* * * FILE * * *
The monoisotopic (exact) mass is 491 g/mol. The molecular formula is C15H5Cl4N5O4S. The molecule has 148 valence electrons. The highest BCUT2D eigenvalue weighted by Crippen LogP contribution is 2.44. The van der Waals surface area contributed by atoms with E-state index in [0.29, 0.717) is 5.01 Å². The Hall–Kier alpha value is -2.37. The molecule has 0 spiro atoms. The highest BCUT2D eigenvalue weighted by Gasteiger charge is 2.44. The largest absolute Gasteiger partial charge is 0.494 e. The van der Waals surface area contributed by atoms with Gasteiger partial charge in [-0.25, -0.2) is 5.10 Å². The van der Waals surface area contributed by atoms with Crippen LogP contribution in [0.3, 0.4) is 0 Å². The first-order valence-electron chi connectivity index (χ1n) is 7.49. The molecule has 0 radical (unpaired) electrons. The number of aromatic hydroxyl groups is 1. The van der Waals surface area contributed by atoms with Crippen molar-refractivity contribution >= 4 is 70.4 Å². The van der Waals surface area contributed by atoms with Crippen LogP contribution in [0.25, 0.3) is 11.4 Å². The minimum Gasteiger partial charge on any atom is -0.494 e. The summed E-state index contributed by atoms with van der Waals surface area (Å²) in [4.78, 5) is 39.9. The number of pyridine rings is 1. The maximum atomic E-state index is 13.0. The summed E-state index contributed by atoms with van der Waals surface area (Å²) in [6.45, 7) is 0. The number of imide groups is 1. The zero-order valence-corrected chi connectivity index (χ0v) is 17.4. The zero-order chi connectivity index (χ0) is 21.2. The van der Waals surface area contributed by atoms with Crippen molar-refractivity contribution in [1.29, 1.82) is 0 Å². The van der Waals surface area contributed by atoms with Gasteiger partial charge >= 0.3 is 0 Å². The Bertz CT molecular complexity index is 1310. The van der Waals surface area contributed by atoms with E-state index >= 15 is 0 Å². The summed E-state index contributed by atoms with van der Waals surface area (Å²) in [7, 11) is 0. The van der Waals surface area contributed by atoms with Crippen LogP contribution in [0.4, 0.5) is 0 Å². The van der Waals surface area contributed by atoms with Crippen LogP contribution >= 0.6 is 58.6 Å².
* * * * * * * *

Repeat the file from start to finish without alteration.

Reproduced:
The monoisotopic (exact) mass is 491 g/mol. The molecular formula is C15H5Cl4N5O4S. The molecule has 148 valence electrons. The highest BCUT2D eigenvalue weighted by Crippen LogP contribution is 2.44. The van der Waals surface area contributed by atoms with E-state index in [0.29, 0.717) is 5.01 Å². The Hall–Kier alpha value is -2.37. The molecule has 0 spiro atoms. The highest BCUT2D eigenvalue weighted by Gasteiger charge is 2.44. The largest absolute Gasteiger partial charge is 0.494 e. The van der Waals surface area contributed by atoms with Gasteiger partial charge in [-0.25, -0.2) is 5.10 Å². The van der Waals surface area contributed by atoms with Crippen LogP contribution in [0.3, 0.4) is 0 Å². The first-order valence-electron chi connectivity index (χ1n) is 7.49. The molecule has 0 radical (unpaired) electrons. The number of aromatic hydroxyl groups is 1. The van der Waals surface area contributed by atoms with Crippen molar-refractivity contribution >= 4 is 70.4 Å². The van der Waals surface area contributed by atoms with Crippen LogP contribution in [0.25, 0.3) is 11.4 Å². The minimum Gasteiger partial charge on any atom is -0.494 e. The summed E-state index contributed by atoms with van der Waals surface area (Å²) in [4.78, 5) is 39.9. The number of pyridine rings is 1. The maximum atomic E-state index is 13.0. The summed E-state index contributed by atoms with van der Waals surface area (Å²) in [6.45, 7) is 0. The number of imide groups is 1. The zero-order valence-corrected chi connectivity index (χ0v) is 17.4. The zero-order chi connectivity index (χ0) is 21.2. The van der Waals surface area contributed by atoms with Crippen molar-refractivity contribution in [1.29, 1.82) is 0 Å². The van der Waals surface area contributed by atoms with Gasteiger partial charge >= 0.3 is 0 Å². The Bertz CT molecular complexity index is 1310. The van der Waals surface area contributed by atoms with E-state index >= 15 is 0 Å². The summed E-state index contributed by atoms with van der Waals surface area (Å²) in [7, 11) is 0. The van der Waals surface area contributed by atoms with Crippen LogP contribution in [0.4, 0.5) is 0 Å². The van der Waals surface area contributed by atoms with Crippen LogP contribution >= 0.6 is 58.6 Å².